Cian Hassett, UK Markets, Bord Bia – The Irish Food Board
Boris Johnson has warned that unless there is a “fundamental change of approach” by the EU then Britain will end the transition period on January 1st with no trade deal. Mr Johnson claimed that a European Council meeting in Brussels had left him convinced that the EU was not ready to offer the UK a Canada-style trade deal. In a televised clip, the prime minister said Britain would approach the prospect of leaving the EU without a trade deal — an “Australia-style” outcome — with “high hearts”. While Mr Johnson did not explicitly say he was walking away from negotiations, he told the EU to only approach the table “if there is some fundamental change of approach.” He said in those circumstances “of course we would be ready to listen”.
The pound fell 0.9% against the euro after Mr Johnson’s statement at midday, in which he told businesses and travellers to prepare for a new relationship with the EU from January 1st with no trade deal in place. Tory MPs have speculated for some time that Mr Johnson would need a “crisis” to bring negotiations with the EU to a head and that moment now appears to have arrived. However most of the trade deal is now agreed and many senior officials in London and Brussels remain convinced that the negotiations are now entering the final phase and that an agreement can still be struck.
Bord Bia’s Brexit Action Plan provides practical information that Irish food and drink manufacturers can utilise in order to prepare for increased complexity in future trade with the UK. It addresses actions companies should take in two scenarios: a future Free Trade Agreement (FTA) between the EU and the UK (still to be defined as it is currently under negotiation) and No Agreement, whereby the UK and EU will trade on WTO terms. Bord Bia’s support services, along with other State supports, can be found listed at the end of each chapter.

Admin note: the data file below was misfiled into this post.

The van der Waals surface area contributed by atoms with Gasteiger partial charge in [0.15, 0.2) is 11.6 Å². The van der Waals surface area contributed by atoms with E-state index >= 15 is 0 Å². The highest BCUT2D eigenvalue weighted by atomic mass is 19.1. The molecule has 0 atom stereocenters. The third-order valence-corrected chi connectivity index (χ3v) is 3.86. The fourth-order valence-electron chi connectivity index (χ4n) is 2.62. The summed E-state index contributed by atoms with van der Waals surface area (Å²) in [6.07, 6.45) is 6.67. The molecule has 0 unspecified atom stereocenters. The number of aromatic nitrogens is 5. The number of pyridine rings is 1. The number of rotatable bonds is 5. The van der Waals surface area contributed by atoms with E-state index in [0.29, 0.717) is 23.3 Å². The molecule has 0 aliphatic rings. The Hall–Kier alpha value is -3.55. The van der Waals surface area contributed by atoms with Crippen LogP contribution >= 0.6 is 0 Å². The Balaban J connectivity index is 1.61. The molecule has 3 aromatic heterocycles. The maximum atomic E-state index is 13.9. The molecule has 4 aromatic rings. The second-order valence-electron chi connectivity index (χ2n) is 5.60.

With the financial uncertainty brought about by The Financial Resilience section of the action plan focuses on key actions Irish food and drink manufacturers can take to improve financial resilience against the uncertainties of trade with the UK as it leaves the European Union. It looks at understanding the impact of currency exposures, hedging, and cost reduction. In the lead up to the end of the Transition Period, there may be currency exchange rate volatility between the pound Sterling and the Euro, especially if no deal can be agreed between the EU and the UK. Since the Brexit Referendum in 2016, the GBP has lost a fifth of its total value.
This chapter of the Action Plan covers activities that your business should be considering in respect of prospective currency exposure, including:
- Understanding the impact of your currency exposure
- Implementing plans to mitigate your currency exposure
- Developing a hedging strategy
- Reducing business costs in respect of financial management
To learn more please visit Bord Bia’s Brexit Action Plan: Financial Resilience page
Bord Bia also recently had Roisin O’Shea, Head of Food & Drink Sector – Business Banking, Bank of Ireland, speaking on financial resilience in light of Brexit, and the customer checklist for applying for a bank guarantee from Revenue. To view this webinar, visit the Brexit Actions to take: Less than 100 days to go page.
What’s next – Key Dates:
Nov-Dec: Potential period for ratification of a deal and preparations for implementation OR scaling up of UK readiness to trade on WTO terms.
31st December: Transition period ends and UK reverts to trading on WTO terms if no deal is secured.
1st Jan 2021:
– NI Protocol comes into effect
– Phased UK Border Operating Model comes into effect – detailed record keeping required and declarations/tariffs (can be deferred up to 6 months)
1st Apr 2021: Introduction of SPS controls
1st July 2021: Full customs and SPS border controls in place